Tuesday, 23 November 2010

Food for the soul.

Occasionally I find myself guilty of concentrating so much on what I am doing that I do not see the real beauty of my surroundings. By this I mean that  though I spend as much of my spare time as I can out in the wilds of the verdant land in which I reside, I am more than likely staring intently at a rod tip or float and miss out on the wondrous back drop that frames the whatever I am staring at.

I had got Friday off work and went out fishing with no more intention of casting line upon water and hoping something might nibble my bait. I headed to one of the most quiet spots my beloved Avon has to offer. With no particular species in mind I tossed out a feeder full of liquidised bread and crushed grilled hemp into the deep slow moving water. As I suspected the fish were being a little more than finicky But I did not care at all as the view in front of me was sublime.

Sitting next to the river sipping tea I lazily basked in the warm winter sun as my rod tip nodded occasional-ally as one of the resident tiddlers pecked at my bread bait. I got my first view of a water rail as it sauntered along the reed bed in front of me but sadly I couldn't move an inch towards the camera before it shot of over the river into the under growth. By mid morning I had managed to scrape together a hand full of bits and a couple of little skimmers around a pound. The next tap was followed by a hoop of the rod and I found myself playing one of the resident bream for a short while before I bumped it off. My next bream also found freedom but the third made it's way to the net and sent the scales round to a satisfying 6lb something.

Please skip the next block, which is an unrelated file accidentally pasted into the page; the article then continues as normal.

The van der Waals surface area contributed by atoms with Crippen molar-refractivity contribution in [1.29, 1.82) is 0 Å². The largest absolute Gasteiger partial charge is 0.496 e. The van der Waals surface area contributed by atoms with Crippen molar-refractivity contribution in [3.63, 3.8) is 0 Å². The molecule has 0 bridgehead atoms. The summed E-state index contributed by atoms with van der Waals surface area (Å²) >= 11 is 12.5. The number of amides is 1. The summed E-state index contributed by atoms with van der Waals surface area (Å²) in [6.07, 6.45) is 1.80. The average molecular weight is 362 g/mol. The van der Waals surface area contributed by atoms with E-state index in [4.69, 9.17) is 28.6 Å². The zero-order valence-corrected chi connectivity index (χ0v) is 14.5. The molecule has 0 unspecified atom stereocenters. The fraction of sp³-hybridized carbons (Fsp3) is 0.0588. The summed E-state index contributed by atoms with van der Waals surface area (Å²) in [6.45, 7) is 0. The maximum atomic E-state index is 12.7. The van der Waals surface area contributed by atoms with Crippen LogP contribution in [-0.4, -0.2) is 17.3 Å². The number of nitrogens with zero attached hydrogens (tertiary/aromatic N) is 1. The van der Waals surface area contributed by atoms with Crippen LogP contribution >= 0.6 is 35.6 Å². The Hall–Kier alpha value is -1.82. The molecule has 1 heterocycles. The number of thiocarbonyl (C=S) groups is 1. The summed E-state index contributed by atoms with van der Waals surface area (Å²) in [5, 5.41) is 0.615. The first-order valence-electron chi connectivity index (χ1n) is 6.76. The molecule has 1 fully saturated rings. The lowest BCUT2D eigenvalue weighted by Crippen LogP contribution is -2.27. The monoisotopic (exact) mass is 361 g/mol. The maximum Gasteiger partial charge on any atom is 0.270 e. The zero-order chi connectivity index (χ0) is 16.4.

The afternoon slowly drifted away as had the bream shoal and with the sun at it's highest the rod tip went into stasis. Leaving my post I meandered off along the wooded bank to see who or what may have been around. The birds were going wild catching flies in the first bit of warm weather for a few weeks and I spent a good half an hour watching a pair of tree creepers moving from tree to tree pecking at any insects too slow to escape them. I did come across a couple of fellow fishermen; one who was holding out for monsters which I suspect never turned up, and an old chap whom I sat beside for a while and chatted to as he ran a stick float through and swung in a dace or roach with the regularity of a metronome. It's strange but I love to watch other people fish as much as I love to do it myself especially when they do it as well as this chap.

After returning to my kit I settled in for the final few hours, most of which was uneventful, but I did add a few more skimmers as I sat watching the river slip by. I had a feeling I was in for something special when the sun set and as it dipped behind scar bank the country side seemed to become illuminated  by the sunset before everything went dark. As if by magic the fish population who had spent the afternoon being so coy threw off all caution and the river erupted into a carpet of swirls and ripples as they rolled and flipped in the half light. I kind of expected to get a bit of last minute action but I think the fish were more interested in having a good time than feeding, though I didn't care as sometimes it's just nice to out and see the sunset in a different place.

I don't think anyone in the world would be disappointed by that.

1 comment:

  1. Daniel
    Really enjoyed this post. Hope you guys had a great Thanksgiving.